Libyan authorities: 42 bodies found in mass grave

BENGHAZI, Libya – Libya’s Missing Persons Authority announced Sunday the discovery of 42 bodies buried in a mass grave in the central coastal city of Sirte, a former stronghold of the ousted Islamic State group.

In a statement, the authority’s spokesman said the 42 bodies had been exhumed from a school playground in the city following a “tip-off” from an investigation carried out with captured Islamic State fighters.

Sirte, the birthplace of former longtime dictator Moammar Gaddafi, fell under Islamic State control between 2015 and 2016 as the extremist group sought to take advantage of the chaos engulfing the oil-rich nation since the fallout of the 2011 revolution.

The Islamist group was eventually driven out of the city in December 2016 by forces fighting for the former UN-backed Government of National Accord. Hundreds of alleged former Islamic State fighters remain incarcerated in Libyan prisons, many awaiting trial.

Missing Persons Authority spokesman Abdulaziz El Mabrouk said all 42 bodies have since been transferred to a nearby hospital and samples of their blood, teeth and bones were collected to identify the missing victims. Another 11 bodies were found near the same site in May, he added. No information was provided on the cause of death for either body.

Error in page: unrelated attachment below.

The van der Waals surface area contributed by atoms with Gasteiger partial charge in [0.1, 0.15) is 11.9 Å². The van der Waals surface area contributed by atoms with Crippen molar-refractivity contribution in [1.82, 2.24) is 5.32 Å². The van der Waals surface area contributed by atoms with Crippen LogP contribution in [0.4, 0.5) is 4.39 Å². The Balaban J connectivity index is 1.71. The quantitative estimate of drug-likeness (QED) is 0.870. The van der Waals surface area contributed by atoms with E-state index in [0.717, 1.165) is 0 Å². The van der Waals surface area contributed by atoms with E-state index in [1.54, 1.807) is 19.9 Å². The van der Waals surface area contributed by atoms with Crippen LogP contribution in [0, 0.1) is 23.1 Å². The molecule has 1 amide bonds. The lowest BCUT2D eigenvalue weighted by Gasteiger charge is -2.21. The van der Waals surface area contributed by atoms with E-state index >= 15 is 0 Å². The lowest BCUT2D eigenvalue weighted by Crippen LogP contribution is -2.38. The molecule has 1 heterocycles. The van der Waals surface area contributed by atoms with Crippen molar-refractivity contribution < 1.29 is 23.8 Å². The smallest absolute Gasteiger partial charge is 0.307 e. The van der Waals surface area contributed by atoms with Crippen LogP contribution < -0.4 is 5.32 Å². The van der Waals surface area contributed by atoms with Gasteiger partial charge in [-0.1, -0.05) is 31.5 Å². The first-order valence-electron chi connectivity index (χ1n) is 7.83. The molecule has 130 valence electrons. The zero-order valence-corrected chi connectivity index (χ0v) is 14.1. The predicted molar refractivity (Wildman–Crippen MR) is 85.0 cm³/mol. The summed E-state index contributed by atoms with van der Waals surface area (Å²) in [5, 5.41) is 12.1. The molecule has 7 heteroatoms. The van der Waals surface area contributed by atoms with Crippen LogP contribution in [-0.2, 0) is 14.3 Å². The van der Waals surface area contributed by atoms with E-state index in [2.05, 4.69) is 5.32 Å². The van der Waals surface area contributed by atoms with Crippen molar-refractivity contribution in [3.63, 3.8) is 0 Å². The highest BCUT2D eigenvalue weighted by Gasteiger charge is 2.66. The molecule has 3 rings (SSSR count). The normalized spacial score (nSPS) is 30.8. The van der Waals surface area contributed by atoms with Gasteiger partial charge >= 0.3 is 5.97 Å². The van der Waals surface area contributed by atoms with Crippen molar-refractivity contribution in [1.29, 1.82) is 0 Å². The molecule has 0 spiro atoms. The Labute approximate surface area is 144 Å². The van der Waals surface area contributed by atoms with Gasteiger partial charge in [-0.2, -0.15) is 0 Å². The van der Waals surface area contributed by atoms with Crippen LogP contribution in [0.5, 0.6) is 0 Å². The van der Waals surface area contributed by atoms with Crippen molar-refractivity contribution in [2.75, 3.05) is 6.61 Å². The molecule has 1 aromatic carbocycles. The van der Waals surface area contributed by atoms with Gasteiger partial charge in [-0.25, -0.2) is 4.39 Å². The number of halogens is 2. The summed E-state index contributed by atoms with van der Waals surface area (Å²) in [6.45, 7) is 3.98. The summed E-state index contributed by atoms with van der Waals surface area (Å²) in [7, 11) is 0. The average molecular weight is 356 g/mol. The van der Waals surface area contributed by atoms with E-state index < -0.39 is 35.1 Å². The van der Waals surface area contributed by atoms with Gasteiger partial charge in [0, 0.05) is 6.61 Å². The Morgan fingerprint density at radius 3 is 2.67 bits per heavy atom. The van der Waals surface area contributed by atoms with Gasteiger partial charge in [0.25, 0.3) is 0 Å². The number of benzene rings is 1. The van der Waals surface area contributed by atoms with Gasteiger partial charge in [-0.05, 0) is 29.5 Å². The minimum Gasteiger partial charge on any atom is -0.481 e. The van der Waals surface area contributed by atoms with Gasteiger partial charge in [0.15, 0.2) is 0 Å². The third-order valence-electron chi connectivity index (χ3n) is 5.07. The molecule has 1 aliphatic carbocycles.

Several mass graves have been uncovered across Libya in recent years. In December 2018, the bodies of more than 30 men were discovered near Sirte, believed to be those of a group of Ethiopian Christian Islamic State fighters who were executed in a video the group released years earlier. In the western city of Tarhuna, hundreds of bodies have been uncovered across multiple graves after militia fighters loyal to Libyan military leader General Khalifa Hifter withdrew from the area in June 2020.

Libya was thrown into turmoil after a NATO-backed uprising toppled and killed Gaddafi in 2011. For years, the country has been torn between rival administrations, each backed by rogue militias and foreign governments. Recent months have seen an increase in deadly militia clashes.

In Tripoli, Prime Minister Abdul Hamid Dbeibah has refused to step down after Libya failed to hold elections last year. His rival, Prime Minister Fathy Bashagha, operates from the eastern city of Benghazi after failed efforts to install his government in the capital.

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